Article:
We stomped to keep warm. I changed my socks but the fresh ones soaked through again within minutes. Josie Long and a quiet geeky boy brought everyone tea. A man from Hungary told me that similar protests had happened in his country and they changed the law as a result; I said I'd look it up and find out more. Protestors from other groups popped by to see how we were getting on and share news of the other actions. A couple of posh men in suits told us we didn't understand the economics of the situation. We argued with them. People stopped to listen, nodded, took a leaflet. We ran out of leaflets.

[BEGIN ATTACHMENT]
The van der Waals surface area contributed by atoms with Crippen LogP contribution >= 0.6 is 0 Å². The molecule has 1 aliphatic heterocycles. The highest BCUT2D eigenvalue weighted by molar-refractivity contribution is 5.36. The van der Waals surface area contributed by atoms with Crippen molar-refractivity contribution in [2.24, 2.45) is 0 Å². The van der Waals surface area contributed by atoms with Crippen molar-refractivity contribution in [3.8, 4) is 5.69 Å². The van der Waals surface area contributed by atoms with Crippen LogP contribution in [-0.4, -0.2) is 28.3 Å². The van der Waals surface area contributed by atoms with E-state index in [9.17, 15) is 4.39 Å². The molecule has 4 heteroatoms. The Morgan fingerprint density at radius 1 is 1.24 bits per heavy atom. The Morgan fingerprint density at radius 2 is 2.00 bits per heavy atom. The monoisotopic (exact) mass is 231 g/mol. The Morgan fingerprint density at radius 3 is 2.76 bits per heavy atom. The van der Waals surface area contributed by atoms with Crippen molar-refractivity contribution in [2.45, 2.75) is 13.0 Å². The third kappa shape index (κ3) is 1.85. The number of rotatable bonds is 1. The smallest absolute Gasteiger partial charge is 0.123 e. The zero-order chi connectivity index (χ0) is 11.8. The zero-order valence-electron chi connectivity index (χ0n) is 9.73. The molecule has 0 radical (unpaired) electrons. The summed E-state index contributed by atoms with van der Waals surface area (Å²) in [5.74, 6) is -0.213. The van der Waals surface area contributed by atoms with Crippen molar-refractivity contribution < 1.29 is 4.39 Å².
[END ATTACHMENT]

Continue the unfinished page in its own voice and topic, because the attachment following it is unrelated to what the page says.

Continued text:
At ten past 3 I decided I needed to get home and into clean clothes before I developed trench foot, handed my placard to someone else and headed off. There were only a couple of dozen of us left by that point but I felt good. People agreed with us. We were representing popular opinion. The campaign was working. We had sympathy, energy, momentum, we weren't stopped by the weather, there were thousands of us all over the country. After we'd been there for a while I found out that a group had managed to close down the smaller Vodafone store I'd started out at. We were winning.
As I left I overheard someone asking a policeman when the shop would be open. "Sorry," he replied, "Not for a while yet, I imagine."